We have to break free from the world’s cold paws. Do not allow yourself to be modeled after the billboards and those idiotic tests that you hear everywhere: “Do you want to know if he/she loves you? Do you want to know if you are self-assured? Do you want to know if you are a good partner?” These tests do not reveal to us what we are, but rather teach us to be what we aren’t. Someone after this will certainly use us. Young people are not wise; they take seriously any “secret” to knowing about themselves and others, especially when these secrets are brought to them in a semi-scientific form of psychology or philosophy.

You cannot allow yourselves to be zombified to such an extent—it’s inhuman. How can you feel flattered when you are called a “mare” or an “elephant”? That is the very ideal that the Kama Sutra offers you. If your classmate were to call you a mare you would be offended, but if your read something swinish that makes you a “mare-woman” or a “goat-woman”, you consider yourself interesting. Of course, no one can forbid you to be a mare or a cow, but I don’t think this is a particularly honorable thing.

Young people are in a rush to “experience their moment”, and that is good. But every moment should be lived in a way that does not deprive you of access to moments that come afterward. Every incautious act remains on our faces like a tattoo. When you get the urge to have a hissing snake tattooed on your face, think about how it might be when the moment comes, and you want to have a clean face, but you can’t. Therefore take a good look at every step that you take out of love of freedom: Will it close the doors to you forever to another kind of freedom, other kinds of people, and to another life? Perhaps when you understand more, you might want them, but you won’t be free to have them.

Life is not only what you see at a given stage; there are many parallel lives, no doubt more interesting than the monotone of clubs and discotheques. After all, the joy of the crowd cannot be a highly developed joy; it remains in the zone of the grotesque and heavy, where one would not want to get stuck.

Living a moment of life means projecting it into the future, it means concentrating the best of everything you have in that moment. And the farther off that future is, the richer and more intense is the moment. Those who rejoice in a perfectly experienced moment are those who have an awareness of eternity, for their moment will not burst like a soap bubble at the hour of death.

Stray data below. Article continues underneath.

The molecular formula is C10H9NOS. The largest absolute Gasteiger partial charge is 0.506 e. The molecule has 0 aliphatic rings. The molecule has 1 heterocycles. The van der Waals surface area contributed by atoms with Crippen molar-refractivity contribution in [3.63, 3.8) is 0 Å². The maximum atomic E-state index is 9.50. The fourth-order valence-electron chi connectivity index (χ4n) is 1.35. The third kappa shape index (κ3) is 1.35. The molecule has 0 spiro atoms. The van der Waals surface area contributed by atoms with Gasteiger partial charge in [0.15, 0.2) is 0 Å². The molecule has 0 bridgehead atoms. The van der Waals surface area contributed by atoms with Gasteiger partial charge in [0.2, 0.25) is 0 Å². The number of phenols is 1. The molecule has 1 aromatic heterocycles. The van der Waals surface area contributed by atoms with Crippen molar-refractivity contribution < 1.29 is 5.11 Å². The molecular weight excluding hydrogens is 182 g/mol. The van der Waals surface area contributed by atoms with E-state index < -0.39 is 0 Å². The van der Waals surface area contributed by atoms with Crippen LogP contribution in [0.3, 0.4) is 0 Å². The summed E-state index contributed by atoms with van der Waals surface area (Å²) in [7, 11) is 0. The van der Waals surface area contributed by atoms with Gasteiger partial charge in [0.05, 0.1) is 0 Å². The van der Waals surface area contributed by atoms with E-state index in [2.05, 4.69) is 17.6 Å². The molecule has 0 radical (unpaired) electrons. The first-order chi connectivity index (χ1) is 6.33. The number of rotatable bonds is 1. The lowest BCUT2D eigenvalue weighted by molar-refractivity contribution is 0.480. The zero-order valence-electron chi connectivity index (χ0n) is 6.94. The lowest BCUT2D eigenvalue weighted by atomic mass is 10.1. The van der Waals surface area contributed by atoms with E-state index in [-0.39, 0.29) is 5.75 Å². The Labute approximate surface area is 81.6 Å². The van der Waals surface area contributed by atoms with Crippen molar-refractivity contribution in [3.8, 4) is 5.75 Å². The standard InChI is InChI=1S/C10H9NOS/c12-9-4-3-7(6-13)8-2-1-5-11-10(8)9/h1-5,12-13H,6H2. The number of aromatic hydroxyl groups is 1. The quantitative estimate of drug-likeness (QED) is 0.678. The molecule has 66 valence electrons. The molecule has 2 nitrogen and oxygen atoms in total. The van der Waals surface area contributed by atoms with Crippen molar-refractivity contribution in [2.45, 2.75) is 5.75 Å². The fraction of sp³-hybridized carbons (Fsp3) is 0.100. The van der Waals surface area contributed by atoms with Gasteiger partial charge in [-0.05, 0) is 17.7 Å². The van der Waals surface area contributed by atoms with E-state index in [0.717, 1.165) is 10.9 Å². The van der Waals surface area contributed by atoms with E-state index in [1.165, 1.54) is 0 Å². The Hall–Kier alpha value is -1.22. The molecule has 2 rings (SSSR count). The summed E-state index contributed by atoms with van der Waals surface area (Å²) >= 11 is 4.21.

Also, society has never been so monotonous and flat as it is today. And it is the youth—who have always been the fuel for the steam engine of innovation and non-conformism—who have become the most conservative and boring strata. Unpredictability and adventure have disappeared from their lives, and individuality and valor have been lost. Everyone wears the same clothes, listens to the same music, has the same arguments, and what is even more disgusting, has the same vocabulary, which is shrinking every day.

Young people even have the same walk and the same gestures: they hold a guitar in a certain way, gulp coffee in a certain way, and turn their heads in a certain way whether you’re calling after them in New York, Bucharest, or Moscow. Their whole lives are an imitation of stars, actors, or mediocre musicians. All their energy goes into aping gestures and remarks that they like. They are like shadows falling from television screens.

Today it is very important to be a human being, and not a blow-up doll.

Now is the hour of Don Juans and Ciccolinas, but of sad Don Juans and Ciccolinas. Nowadays it is no great accomplishment to seduce anyone. This meant something in medieval society, when the Spanish Inquisition was raging and there existed a phantom of the idea of sin. In the Byzantine Empire, a prostitute was worth something if she had at least one monk in her list of clients, because anyone can seduce a sailor. But today, when morality no longer exists, there are no more barriers; it is no longer any big deal to be a Don Juan or a Cicciolina.

When couples look for families with whom they can exchange partners, when a woman is considered backward if she hasn’t been unfaithful to her husband, I think that it’s time to lay the myth of Don Juan to rest. Farewell, Don Juans and Cicciolinas, there is simply no room for you to grow in our era, you are commonplace, you are lost in the crowd and no longer stir any admiration, neither indignation, nor envy.

This is because in our society, contrasts are little-by-little melting away. The concepts of good and evil have been intermingled beyond any differentiation. The white half of the Taoist yin and yang seems to have darkened, and no more than a tiny white spot flickers feebly against the black sky of sin.


[1] Arthur Rimbaud (1854—1891), a French poet and one of the founders of symbolism, prefiguring surrealism; Eugène Ionesco, a Romanian playwright who wrote in French, and is one of the founders of the theater of the absurd.

Hieromonk Savatie (Bastovoi)
Translation by OrthoChristian.com

11/13/2014

See also
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Is internet porn to blame for millennials leaving the Church? Is internet porn to blame for millennials leaving the Church? Is internet porn to blame for millennials leaving the Church? Is internet porn to blame for millennials leaving the Church?
A Christian blogger has argued that a recent study showing an inverse correlation between Internet access and faith, might be due to prevalence and accessibility to pornography.
A Christian’s Freedom, the Church’s Freedom, and Religious Freedom A Christian’s Freedom, the Church’s Freedom, and Religious Freedom
Alexei Ilyich Osipov
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Free will is such an important quality that, when it is lost, the personality becomes completely degraded. But as long as self-awareness is preserved, no one can take authority over this freedom—not another man, nor society, nor laws, nor any regime, nor demons, nor angels, nor even God Himself. Saint Macarius of Egypt (fourth century) said: "You are created in the image and likeness of God; therefore just as God is free and creates what He wants … so are you free. Therefore, our nature is well capable of accepting both good and evil; both God’s grace, and the enemy’s powers. But it cannot be forced."